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11.4.5.1: The evolution of the hydrogen economy policy in the 21st century

  • Page ID
    84623
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    After the speech of President G.W. Bush in 2004, virtually nothing happened over the next 10 years. Finally, things started moving forward in 2014. But not in the US – in Japan. Three years earlier, Japan was hit by a terrible disaster, the earthquake and tsunami on March 11, 2011, which caused, among other things, the catastrophe at the Fukushima-Daiichi nuclear power plant. As a result, Japan concluded that in this country, often haunted by earthquakes, the expansion of nuclear power as the backbone of a zero-emission economy is too risky. From debates it emerged that a viable alternative would be to focus efforts on a rapid transition of the nation to an economy in which hydrogen will play the role as a major energy carrier. A document titled “Basic hydrogen strategy” was created in 2014 – it has been updated several times from then. It is certainly worth getting acquainted with a version of this document in which this Japan’s economy conversion plan is outlined in a compact transparent form aided by graphical schemes. The Australians have realized that they have vast areas where the average population density is extremely low (well below 1 inhabitant per square mile), but where there is plenty of sunshine and wind. It is enough to supply the entire Australian population and industry with electricity – and even much, much more. Unfortunately, there is no way to export this surplus electricity to other nations, because all Australia is surrounded by ocean... And then the idea arose to convert this surplus power to fuel – what kind? – hydrogen! And to transport this hydrogen is across the seas to countries that will need it, to Japan first of all. How to transport it? We will talk about this a little later. Anyway, it’s all included in the official Australian state project entitled “National hydrogen strategy”. The latest (Novcember 2019) version of the governmental publication describing all aspects of the general plan can be found in this PDF document. It’s a big file, 99 pages long – but it reads very well, because of the “user-friendly text structuring” and plenty of graphic illustrations.

    There are other countries that have recently established official plans of a strategy for developing hydrogen economy at the national level. There is a website with a list – in which,in addition to Japan and Australia – there are eight additional countries where such plans have begun to be implemented. But there should be more nations on this list than just 10. Definitely, it should include the Netherlands, which also intend to implement an ambitious strategy described in this official comprehensive government document. The country wants to use excess power from large off-shore windmill farms to produce green hydrogen. The Dutch neighbor, Belgium, has similarly ambitious plans. It also intends to use the power from off-shore windmill farms to produce green hydrogen and even wants to become a global leader in this field. Belgium has not yet published such an extensive official document on the planned strategy as the Netherland, but its plans are described in many more compact Web pages, for example in this Web article, or in another one. Two Scandinavian countries known for their contribution to the development of zero-emission technologies, Denmark and Norway, also have far-reaching intentions regarding hydrogen economy.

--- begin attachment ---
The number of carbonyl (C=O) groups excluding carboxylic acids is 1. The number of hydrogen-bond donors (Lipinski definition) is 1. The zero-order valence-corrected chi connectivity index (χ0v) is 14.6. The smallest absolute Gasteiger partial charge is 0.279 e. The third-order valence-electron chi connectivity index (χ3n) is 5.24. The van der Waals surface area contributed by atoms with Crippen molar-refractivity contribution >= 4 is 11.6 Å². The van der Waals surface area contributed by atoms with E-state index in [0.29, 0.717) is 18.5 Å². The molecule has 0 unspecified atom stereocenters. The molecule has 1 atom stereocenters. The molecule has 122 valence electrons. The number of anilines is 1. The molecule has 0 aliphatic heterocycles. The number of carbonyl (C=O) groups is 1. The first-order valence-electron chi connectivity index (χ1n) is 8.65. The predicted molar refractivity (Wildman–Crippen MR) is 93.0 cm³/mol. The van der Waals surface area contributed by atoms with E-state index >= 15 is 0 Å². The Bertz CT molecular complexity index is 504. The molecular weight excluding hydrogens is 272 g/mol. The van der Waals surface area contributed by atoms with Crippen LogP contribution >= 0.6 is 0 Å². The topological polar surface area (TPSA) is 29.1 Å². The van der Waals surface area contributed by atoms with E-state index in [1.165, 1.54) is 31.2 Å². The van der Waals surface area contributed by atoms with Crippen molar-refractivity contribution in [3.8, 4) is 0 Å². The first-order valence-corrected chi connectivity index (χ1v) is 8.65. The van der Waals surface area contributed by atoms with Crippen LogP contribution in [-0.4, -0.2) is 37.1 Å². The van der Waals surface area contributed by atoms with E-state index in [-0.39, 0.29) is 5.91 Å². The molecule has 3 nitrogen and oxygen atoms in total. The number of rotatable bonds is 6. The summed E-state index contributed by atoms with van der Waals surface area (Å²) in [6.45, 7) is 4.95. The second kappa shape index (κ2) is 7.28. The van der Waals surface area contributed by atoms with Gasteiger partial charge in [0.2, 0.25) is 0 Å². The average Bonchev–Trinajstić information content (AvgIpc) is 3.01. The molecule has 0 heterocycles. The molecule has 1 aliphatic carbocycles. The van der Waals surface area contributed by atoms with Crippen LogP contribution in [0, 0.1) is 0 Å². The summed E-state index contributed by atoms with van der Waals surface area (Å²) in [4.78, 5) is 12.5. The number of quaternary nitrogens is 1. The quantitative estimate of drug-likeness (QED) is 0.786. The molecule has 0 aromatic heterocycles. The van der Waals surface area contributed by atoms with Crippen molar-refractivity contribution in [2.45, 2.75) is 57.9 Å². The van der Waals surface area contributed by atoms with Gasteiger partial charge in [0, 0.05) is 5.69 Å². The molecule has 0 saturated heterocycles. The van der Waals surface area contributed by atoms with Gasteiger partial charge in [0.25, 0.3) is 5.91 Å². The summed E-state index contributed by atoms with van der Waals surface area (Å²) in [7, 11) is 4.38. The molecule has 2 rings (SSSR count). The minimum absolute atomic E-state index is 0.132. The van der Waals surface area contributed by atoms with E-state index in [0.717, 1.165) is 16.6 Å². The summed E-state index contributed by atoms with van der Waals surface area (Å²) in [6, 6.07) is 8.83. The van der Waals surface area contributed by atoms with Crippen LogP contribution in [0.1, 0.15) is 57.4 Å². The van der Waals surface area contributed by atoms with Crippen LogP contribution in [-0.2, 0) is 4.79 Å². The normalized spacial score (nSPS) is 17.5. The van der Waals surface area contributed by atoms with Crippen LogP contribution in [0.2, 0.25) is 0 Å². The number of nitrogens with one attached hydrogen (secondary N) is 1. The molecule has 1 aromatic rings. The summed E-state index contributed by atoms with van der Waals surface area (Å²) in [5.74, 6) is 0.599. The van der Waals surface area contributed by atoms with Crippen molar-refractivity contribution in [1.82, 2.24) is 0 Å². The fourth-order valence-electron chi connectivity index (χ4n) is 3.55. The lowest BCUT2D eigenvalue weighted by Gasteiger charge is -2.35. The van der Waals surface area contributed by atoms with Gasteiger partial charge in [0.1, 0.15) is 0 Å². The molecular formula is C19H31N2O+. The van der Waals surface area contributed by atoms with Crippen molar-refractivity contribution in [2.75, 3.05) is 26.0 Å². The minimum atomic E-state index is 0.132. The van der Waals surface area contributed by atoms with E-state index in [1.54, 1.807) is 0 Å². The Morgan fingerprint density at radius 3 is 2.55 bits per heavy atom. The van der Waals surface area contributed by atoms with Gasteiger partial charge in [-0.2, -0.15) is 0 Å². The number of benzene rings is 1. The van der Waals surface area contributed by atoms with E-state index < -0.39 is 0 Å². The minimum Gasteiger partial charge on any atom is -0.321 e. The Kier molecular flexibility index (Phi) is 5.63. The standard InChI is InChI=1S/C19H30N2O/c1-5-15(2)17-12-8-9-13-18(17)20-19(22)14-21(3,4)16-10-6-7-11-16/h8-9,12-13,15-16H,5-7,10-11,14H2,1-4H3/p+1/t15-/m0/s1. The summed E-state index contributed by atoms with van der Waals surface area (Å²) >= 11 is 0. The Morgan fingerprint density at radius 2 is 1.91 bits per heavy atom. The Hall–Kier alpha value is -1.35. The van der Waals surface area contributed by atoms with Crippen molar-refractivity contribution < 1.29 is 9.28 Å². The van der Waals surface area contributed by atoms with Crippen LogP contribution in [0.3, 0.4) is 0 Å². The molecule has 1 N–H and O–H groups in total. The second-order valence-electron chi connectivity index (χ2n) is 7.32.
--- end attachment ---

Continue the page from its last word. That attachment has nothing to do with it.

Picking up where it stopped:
In the Web list of the 10 nations linked above, one country is conspicuously absent: the United States. Which can be understood, given that the US is a “superpower” in the production of natural gas, and therefore hydrogen as a fuel seems to only attract its marginal attention. But this is not true for all States – in California, hydrogen does attract much interest, because this State – as discussed earlier in this chapter – clearly aims to eliminate natural gas as a source of energy, striving to achieve full decarbonization of its economy by the year 2045.


    11.4.5.1: The evolution of the hydrogen economy policy in the 21st century is shared under a CC BY 1.3 license and was authored, remixed, and/or curated by Tom Giebultowicz.

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